“Aesop, Your Fables Are Fabulous!”

Not that it's any of your business, but I'm looking for pebbles.

Not that it's any of your business, but I'm looking for pebbles.

The Tortoise and the Hare, The Boy Who Cried Wolf, The Goose That Laid the Golden Egg — we all heard those stories as kids.  They were a few of Aesop’s greatest hits, culled from over six hundred stories known collectively as Aesop’s Fables.  As you know, a fable is a short story designed to teach a moral lesson, such as “perseverance pays off”, “think before you act”, or “shut up, you little brat”.

Often a fable uses animal characters who have human qualities or flaws.  That ploy may have kept Aesop out of nuisance lawsuits; he could get away wtih calling a peacock vain, but if he’d said “I’ve got this neighbor named Egotus who’s a swaggering fool”, all of Aesop’s royalties would have gone to out-of-court settlements.  And who, by the way, is calling whom vain?  Sometimes spelling your name with a ligature A E, as in “Æsop”, strikes me as a bit pretentious.

I’ll take a chance on calling him out, since there probably was no real Aesop.  “He is almost certainly a legendary figure,” says the Encyclopedia Britannica (or, as its publisher prefers, the Encyclopædia Britannica).  There are various traditions, including one about Aesop having been a slave, but there is no solid historical evidence that he lived in the 6th century B.C., as Herodotus asserted.  The first collection of fables attributed to someone called Aesop appeared a couple of hundred years later.  Chances are, Aesop was a name invented to give the fables more credibility than merely ascribing them to “anonymous”.  Aesop’s Fables were probably folk tales that were accumulated, over time, from various cultures.

Even if Aesop was fictitious, many of the fables do convey some truth.  This was demonstrated recently in a scientific experiment based on one of the fables called “The Crow and the Pitcher”.  You may recall the story:  a thirsty crow finds a container that has some water in the bottom, but it’s down too far for the crow to get at it, and the pitcher is too heavy for the crow to tip over.  The crow eventually figures out that by dropping pebbles into the pitcher, the water level rises and he can reach it with his beak.  The moral of the fable has to do with ingenuity, or that brain power is superior to brute strength.  Or something.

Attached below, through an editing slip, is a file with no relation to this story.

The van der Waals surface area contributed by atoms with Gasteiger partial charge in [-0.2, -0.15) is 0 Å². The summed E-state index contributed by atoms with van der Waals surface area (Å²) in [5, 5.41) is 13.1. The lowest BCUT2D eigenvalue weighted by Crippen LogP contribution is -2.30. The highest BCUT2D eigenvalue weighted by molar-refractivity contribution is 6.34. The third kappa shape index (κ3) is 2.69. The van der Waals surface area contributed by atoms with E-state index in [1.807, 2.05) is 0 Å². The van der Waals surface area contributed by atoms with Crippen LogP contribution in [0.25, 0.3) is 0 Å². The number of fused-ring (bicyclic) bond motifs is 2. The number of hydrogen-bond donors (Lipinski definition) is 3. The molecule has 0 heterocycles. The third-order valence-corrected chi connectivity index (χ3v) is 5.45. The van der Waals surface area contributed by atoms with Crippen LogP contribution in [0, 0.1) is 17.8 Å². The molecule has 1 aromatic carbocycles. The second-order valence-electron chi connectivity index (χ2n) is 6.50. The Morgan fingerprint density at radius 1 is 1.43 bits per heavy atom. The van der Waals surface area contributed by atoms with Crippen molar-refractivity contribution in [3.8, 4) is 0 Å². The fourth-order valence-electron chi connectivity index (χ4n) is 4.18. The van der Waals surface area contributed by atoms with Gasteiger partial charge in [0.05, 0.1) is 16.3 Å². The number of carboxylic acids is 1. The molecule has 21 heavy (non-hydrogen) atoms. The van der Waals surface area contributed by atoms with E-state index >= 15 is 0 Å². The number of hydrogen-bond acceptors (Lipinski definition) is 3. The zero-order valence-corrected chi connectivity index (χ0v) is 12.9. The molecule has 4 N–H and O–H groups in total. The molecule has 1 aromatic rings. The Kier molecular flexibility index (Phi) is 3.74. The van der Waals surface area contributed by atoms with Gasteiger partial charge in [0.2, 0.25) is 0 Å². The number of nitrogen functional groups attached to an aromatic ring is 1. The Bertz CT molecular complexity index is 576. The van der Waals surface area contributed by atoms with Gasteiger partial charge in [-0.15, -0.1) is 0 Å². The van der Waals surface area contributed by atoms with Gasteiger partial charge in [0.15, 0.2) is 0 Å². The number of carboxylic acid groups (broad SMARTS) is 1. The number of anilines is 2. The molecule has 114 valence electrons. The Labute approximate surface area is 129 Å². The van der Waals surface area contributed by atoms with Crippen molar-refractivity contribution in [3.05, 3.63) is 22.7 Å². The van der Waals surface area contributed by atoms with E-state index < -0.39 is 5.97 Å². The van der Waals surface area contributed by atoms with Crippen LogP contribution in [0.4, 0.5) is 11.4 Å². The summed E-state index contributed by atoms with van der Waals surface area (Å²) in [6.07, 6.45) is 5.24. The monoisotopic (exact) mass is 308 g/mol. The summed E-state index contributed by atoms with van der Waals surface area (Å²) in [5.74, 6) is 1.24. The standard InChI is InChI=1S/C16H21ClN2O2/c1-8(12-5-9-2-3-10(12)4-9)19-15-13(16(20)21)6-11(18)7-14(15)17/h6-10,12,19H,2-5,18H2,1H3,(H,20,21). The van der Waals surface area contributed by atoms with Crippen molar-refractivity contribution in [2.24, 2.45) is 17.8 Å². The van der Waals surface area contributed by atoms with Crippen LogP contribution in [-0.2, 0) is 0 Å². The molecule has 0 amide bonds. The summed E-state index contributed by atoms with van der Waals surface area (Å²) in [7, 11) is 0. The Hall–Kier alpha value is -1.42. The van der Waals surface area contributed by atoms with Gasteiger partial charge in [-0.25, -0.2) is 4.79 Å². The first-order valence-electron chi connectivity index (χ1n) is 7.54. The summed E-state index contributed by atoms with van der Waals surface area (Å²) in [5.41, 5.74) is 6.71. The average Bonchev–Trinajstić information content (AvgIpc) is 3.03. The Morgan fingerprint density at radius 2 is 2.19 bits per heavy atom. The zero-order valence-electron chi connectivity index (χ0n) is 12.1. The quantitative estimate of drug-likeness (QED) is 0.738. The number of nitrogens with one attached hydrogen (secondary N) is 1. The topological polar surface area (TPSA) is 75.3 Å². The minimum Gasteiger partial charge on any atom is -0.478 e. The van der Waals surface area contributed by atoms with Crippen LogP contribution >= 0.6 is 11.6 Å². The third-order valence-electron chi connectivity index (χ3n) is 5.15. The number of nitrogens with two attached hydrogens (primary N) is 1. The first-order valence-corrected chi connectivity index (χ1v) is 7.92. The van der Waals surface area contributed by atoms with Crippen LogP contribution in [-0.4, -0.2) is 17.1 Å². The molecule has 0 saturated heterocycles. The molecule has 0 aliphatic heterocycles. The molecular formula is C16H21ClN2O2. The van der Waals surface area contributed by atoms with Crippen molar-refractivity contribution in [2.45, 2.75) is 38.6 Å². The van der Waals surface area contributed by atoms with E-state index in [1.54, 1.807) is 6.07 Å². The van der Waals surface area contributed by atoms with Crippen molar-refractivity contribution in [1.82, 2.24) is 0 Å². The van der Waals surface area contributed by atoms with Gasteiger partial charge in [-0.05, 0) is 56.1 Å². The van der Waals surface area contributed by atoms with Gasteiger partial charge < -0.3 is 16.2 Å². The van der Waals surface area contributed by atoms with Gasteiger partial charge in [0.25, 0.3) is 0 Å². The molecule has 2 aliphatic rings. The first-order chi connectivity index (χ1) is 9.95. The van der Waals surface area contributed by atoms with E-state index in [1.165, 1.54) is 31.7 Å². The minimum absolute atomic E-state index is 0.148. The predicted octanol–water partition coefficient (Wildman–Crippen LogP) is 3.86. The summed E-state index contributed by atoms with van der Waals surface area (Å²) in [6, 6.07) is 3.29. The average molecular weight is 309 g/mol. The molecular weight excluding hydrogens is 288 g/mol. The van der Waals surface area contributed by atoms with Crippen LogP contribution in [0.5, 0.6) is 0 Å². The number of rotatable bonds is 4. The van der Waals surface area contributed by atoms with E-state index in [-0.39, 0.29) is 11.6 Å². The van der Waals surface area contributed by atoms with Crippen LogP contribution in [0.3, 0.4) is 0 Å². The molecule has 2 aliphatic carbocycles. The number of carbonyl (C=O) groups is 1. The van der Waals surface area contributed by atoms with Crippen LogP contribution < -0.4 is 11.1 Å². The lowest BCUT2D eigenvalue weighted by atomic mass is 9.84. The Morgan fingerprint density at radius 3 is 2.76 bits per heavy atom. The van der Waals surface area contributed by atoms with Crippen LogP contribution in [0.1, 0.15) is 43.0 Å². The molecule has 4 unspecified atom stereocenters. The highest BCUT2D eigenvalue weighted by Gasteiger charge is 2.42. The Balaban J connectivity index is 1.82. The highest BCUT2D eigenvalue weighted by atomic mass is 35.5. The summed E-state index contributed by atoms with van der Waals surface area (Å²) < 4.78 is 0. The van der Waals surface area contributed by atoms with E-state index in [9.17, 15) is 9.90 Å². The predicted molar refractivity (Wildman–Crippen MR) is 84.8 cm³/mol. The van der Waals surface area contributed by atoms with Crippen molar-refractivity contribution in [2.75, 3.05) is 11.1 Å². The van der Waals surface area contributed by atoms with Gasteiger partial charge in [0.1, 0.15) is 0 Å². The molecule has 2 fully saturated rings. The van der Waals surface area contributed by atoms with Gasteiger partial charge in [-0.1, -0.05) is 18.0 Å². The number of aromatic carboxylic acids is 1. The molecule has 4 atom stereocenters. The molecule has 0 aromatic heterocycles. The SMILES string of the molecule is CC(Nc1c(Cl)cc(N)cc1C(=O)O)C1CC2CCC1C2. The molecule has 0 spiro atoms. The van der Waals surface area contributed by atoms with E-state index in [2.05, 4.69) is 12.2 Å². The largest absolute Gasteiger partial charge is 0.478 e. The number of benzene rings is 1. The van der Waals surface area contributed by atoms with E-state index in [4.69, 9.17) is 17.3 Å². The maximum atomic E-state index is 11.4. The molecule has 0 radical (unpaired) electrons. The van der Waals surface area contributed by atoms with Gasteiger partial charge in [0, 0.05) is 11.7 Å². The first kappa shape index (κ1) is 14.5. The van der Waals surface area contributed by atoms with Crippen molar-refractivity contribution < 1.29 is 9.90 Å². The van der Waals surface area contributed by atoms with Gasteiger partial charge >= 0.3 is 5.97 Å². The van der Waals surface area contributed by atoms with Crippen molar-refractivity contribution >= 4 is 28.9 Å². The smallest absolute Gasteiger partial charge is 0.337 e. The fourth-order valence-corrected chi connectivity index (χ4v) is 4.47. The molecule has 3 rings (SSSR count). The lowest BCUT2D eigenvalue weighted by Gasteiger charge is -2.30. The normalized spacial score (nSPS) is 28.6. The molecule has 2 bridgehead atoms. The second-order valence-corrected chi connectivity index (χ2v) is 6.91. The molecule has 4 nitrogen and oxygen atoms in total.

Anyway, researchers in England were able to get some members of the crow family to do a version of the Crow and the Pitcher story.  In the Los Angeles Times, Thomas H. Maugh II reported that a team of scientists confronted four rooks with a beaker that had a wax worm floating in it, out of the birds’ reach.  The scientists gave the birds a little nudge by placing some stones nearby.  “Two immediately figured out how to get the worm,” according to Maugh, “and two got it on the second try.”  The smartest rook stopped participating in the experiments when she realized that eating the wax worm made her sick to her stomach.

Oh, and here’s an interesting coincidence:  the University of Cambridge zoologist who conducted the research is named Christopher David Bird.  Aesop might have called the experiment “Bird and His Beaker”.


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